Strike! 10,000 John Deere workers walk off job, taking advantage of Biden-era labor shortages

Workers at agriculture equipment giant are striking over the company's failure to offer sufficient salary raises and benefits.
Grounds crew at the U.S. open operate John Deere mowers

Nearly 10,000 unionized workers at the agriculture equipment company Deere & Company — manufacturer of the popular John Deere mower — went on strike Thursday morning saying that the company failed to come up with a contract proposal that was satisfactory to the United Auto Workers union members.

"Our members at John Deere strike for the ability to earn a decent living, retire with dignity, and establish fair work rules," said Chuck Browning, vice president and director of the union's agriculture department. "We stay committed to bargaining until our members' goals are achieved."

The union had issued a warning that the strike would begin at midnight Thursday if a satisfactory deal had not been reached.

The overwhelming majority rejected the contract deal presented by the company earlier this week, saying that it failed to raise salaries sufficiently and denied new employees a traditional pension. 

It has been three-and-a-half decades since the last John Deere strike, but workers have been feeling the pressure this year due to long pandemic hours and working for a company that is facing labor shortages, giving employees and their union a rare upper hand in negotiations.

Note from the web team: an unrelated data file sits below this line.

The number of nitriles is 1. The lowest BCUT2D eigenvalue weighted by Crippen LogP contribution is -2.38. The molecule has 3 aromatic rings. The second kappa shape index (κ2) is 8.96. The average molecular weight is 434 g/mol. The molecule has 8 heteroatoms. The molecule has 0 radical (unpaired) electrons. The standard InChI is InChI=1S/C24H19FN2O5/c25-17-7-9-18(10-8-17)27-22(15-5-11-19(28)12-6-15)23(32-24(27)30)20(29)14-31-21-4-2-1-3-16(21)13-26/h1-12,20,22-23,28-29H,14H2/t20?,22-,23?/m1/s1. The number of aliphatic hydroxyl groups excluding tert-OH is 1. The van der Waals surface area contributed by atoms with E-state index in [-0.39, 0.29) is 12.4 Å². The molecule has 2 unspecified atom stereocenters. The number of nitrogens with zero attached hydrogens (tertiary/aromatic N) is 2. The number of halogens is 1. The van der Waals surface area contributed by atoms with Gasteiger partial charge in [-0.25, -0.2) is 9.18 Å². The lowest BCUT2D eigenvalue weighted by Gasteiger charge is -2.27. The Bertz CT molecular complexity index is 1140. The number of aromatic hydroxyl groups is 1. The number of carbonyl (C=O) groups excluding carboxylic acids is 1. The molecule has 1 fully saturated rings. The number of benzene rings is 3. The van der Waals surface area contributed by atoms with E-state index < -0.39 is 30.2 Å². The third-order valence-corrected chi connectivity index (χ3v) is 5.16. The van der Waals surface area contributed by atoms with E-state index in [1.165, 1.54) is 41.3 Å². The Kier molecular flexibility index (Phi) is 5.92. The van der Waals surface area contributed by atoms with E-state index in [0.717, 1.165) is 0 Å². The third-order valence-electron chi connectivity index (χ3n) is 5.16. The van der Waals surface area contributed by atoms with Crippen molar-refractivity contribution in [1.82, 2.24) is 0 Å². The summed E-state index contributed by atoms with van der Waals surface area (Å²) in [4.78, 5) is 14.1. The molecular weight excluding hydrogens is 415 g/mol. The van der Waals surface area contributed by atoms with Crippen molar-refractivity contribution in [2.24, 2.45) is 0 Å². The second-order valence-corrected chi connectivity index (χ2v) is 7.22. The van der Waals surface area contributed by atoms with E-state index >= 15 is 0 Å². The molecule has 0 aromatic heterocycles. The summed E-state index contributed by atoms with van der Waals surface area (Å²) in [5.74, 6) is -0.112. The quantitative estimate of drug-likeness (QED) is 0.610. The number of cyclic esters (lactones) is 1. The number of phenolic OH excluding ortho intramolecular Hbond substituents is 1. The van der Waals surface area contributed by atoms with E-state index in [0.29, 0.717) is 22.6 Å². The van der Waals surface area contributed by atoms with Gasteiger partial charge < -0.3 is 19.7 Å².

"We've never had the deck stacked in our advantage the way it is now," a John Deere plant worker in Iowa told The New York Times.

"The whole nation's going to be watching us," the same worker, Chris Laursen, told the Des Moines Register. "If we take a stand here for ourselves, our families, for basic human prosperity, it's going to make a difference for the whole manufacturing industry. Let's do it. Let's not be intimidated." 

The contracts that workers are currently striking over include negotiations that cover 14 Deere plants across the country, including seven in Iowa, one in Kansas, one in Colorado, one in Georgia, and four in Illinois.